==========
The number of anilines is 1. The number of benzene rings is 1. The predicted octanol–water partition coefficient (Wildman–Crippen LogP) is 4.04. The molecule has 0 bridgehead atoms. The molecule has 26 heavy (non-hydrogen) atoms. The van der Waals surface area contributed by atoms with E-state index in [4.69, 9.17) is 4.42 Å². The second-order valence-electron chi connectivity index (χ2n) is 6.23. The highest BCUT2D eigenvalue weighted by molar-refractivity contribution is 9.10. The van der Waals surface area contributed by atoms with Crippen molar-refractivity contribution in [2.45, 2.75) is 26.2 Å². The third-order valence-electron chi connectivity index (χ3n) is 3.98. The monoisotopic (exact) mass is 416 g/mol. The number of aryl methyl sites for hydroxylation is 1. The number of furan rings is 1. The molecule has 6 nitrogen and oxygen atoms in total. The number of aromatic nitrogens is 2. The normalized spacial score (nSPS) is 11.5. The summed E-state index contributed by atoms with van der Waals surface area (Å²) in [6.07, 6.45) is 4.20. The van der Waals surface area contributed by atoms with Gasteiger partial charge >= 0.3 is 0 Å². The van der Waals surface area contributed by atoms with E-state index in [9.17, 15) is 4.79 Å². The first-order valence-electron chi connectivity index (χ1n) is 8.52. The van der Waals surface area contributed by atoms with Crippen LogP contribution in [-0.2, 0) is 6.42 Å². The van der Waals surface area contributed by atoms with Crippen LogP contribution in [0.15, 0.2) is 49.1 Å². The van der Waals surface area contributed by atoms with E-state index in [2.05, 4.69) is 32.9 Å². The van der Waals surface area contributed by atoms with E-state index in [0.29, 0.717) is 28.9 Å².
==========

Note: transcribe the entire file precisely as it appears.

The number of anilines is 1. The number of benzene rings is 1. The predicted octanol–water partition coefficient (Wildman–Crippen LogP) is 4.04. The molecule has 0 bridgehead atoms. The molecule has 26 heavy (non-hydrogen) atoms. The van der Waals surface area contributed by atoms with E-state index in [4.69, 9.17) is 4.42 Å². The second-order valence-electron chi connectivity index (χ2n) is 6.23. The highest BCUT2D eigenvalue weighted by molar-refractivity contribution is 9.10. The van der Waals surface area contributed by atoms with Crippen molar-refractivity contribution in [2.45, 2.75) is 26.2 Å². The third-order valence-electron chi connectivity index (χ3n) is 3.98. The monoisotopic (exact) mass is 416 g/mol. The number of aryl methyl sites for hydroxylation is 1. The number of furan rings is 1. The molecule has 6 nitrogen and oxygen atoms in total. The number of aromatic nitrogens is 2. The normalized spacial score (nSPS) is 11.5. The summed E-state index contributed by atoms with van der Waals surface area (Å²) in [6.07, 6.45) is 4.20. The van der Waals surface area contributed by atoms with Gasteiger partial charge >= 0.3 is 0 Å². The van der Waals surface area contributed by atoms with E-state index in [9.17, 15) is 4.79 Å². The first-order valence-electron chi connectivity index (χ1n) is 8.52. The van der Waals surface area contributed by atoms with Crippen LogP contribution in [-0.2, 0) is 6.42 Å². The van der Waals surface area contributed by atoms with Crippen LogP contribution in [0.15, 0.2) is 49.1 Å². The van der Waals surface area contributed by atoms with E-state index in [2.05, 4.69) is 32.9 Å². The van der Waals surface area contributed by atoms with E-state index in [0.29, 0.717) is 28.9 Å².